The Gender Identity Divide



Lawsuits filed by trans men and women under existing federal laws prohibiting sex discrimination have faced mixed outcomes in court. As a result, Mottet and other legal experts assert that any law forbidding discrimination based on sexual orientation must also include gender identity provisions and that anything less is simply nonnegotiable.

Political history highlights a reality in sharp contrast to Mottet’s hopes, however. Most states that originally passed workplace antidiscrimination statutes that covered only sexual orientation have taken years to add gender identity to those laws — if there’s enough political will to add it at all. Wisconsin, which in 1982 passed the nation’s first law protecting gay employees in the public and private sectors from discrimination, has foundered in expanding the law to include transgender workers. Attempts to broaden New York’s 2002 antidiscrimination law to include gender identity protections in employment, housing, and public accommodations have stalled in a state senate still grappling over a marriage equality bill that was shelved earlier this year (lawmakers expect a vote by year’s end). Some observers have already deemed the comparatively low-profile state-level transgender legislation to be “dead in the water.”

On the federal level, the T of LGBT has long been an inessential element in the Employment Non-Discrimination Act, which would prohibit antigay discrimination nationwide, bolstering the current patchwork of laws in liberal-leaning states. ENDA was first introduced in Congress in 1994, though a precursor to the bill was originally written 20 years earlier.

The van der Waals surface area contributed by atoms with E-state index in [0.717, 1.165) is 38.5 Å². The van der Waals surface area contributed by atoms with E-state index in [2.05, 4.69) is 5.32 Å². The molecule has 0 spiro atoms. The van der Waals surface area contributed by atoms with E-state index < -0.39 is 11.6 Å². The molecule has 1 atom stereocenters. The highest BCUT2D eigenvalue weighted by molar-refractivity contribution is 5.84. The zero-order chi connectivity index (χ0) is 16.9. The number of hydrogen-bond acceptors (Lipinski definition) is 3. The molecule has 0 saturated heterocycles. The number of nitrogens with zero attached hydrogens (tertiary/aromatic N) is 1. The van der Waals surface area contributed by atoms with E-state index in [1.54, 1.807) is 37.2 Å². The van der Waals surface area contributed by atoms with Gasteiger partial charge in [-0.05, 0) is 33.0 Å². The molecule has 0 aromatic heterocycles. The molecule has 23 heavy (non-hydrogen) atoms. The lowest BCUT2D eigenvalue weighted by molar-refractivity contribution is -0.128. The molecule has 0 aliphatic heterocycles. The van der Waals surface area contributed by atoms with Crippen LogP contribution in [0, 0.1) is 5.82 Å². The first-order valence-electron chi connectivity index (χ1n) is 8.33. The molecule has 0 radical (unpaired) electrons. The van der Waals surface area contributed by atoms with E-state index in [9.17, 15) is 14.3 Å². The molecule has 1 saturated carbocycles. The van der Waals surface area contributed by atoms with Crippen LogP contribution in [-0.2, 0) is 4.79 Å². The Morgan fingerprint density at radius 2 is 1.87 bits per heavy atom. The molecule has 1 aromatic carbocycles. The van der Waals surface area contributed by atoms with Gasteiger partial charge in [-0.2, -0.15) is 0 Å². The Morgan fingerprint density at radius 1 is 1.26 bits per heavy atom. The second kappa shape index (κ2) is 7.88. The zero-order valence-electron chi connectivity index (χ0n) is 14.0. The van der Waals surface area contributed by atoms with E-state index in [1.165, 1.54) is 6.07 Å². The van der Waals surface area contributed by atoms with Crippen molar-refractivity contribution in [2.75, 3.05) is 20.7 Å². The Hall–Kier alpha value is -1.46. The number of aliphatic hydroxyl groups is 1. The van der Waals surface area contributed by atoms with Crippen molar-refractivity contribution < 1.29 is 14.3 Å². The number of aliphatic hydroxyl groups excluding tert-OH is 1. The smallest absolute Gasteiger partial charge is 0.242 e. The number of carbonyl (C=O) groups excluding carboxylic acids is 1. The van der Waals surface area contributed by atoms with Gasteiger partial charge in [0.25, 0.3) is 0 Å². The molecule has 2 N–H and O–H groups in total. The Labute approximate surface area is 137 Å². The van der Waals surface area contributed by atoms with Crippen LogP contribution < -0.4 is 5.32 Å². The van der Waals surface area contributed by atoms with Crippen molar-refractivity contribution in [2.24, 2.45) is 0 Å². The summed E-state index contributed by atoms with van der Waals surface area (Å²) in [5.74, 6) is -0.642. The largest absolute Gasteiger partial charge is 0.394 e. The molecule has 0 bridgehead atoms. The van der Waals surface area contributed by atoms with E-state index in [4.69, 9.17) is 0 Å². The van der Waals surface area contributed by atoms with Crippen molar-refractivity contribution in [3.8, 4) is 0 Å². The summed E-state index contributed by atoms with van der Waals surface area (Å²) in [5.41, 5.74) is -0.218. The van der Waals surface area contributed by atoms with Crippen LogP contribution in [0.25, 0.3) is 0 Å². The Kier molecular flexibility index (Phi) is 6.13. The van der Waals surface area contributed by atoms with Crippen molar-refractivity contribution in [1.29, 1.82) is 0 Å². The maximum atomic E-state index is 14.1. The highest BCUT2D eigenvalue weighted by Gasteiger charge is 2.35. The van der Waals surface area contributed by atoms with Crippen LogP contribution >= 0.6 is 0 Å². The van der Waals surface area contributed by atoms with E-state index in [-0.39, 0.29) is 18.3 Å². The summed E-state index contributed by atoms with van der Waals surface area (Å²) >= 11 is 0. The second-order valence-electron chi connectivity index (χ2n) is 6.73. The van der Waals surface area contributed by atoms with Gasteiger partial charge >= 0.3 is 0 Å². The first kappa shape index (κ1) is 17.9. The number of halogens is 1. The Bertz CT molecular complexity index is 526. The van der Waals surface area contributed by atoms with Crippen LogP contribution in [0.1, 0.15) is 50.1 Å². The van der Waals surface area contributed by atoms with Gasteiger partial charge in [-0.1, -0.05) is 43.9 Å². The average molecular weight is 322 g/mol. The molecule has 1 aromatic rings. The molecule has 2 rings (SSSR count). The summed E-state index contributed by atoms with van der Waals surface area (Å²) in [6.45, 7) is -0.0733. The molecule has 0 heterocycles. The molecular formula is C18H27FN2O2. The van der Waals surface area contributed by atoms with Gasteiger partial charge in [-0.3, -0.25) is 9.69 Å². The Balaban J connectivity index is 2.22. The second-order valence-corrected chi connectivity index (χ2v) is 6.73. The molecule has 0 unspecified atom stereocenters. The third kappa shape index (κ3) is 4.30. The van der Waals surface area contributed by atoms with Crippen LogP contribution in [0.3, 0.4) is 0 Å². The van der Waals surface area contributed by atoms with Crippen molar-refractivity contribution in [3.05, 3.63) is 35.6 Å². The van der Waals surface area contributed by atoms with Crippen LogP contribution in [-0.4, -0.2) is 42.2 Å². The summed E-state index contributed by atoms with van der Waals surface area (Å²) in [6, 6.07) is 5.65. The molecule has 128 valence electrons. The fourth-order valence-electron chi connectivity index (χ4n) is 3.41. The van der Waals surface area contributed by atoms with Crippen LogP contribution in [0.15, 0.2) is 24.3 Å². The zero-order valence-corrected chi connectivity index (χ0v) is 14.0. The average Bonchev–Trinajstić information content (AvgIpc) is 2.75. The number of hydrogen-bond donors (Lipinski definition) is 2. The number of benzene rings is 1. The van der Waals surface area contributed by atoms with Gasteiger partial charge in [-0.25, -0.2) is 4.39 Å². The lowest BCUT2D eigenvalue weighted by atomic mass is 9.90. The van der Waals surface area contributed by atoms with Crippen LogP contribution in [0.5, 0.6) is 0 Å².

Since 1994, ENDA has been reintroduced in every congressional term except one. None of the versions included gender identity until 2007, with Democrats in control of both houses of Congress. But when a preliminary vote in the House of Representatives reportedly failed to muster adequate support, Massachusetts representative Barney Frank split ENDA into two separate bills, one with gender identity protections, one without. The former died in committee; the latter passed the House, only to die in the Senate. While any version of ENDA was subject to a near-certain veto by then-President George W. Bush, many national gay organizations denounced Frank’s move as unacceptable. The nation’s largest gay rights lobbying group, the Human Rights Campaign, which supported passage of the non–transgender-inclusive bill, became the subject of controversy, with transgender activists and their allies protesting HRC fund-raising dinners nationwide.

Some ideological fences may remain unmended, but two years later the rhetoric appears to have cooled. Indeed, many ENDA proponents, while not forgetting the divide that marked previous attempts at passage, are confident that the bill will not only pass — President Barack Obama has said he will sign it — but will pass with transgender inclusion. HRC legislative director Allison Herwitt says the organization now “only wants to see a fully inclusive bill move,” and her organization has recently attempted to galvanize members and grassroots activists through its “No Excuses” campaign in support of a fully inclusive bill.

In September the House Education and Labor committee heard testimony from Vandy Beth Glenn, a former Navy lieutenant who was fired from her staff position in the Georgia state legislature when she told her boss that she was in the process of gender transition. If passed out of committee — as is expected to happen, though it is unclear what amendments may be made to the legislation — ENDA would go to the floor for a full House vote.

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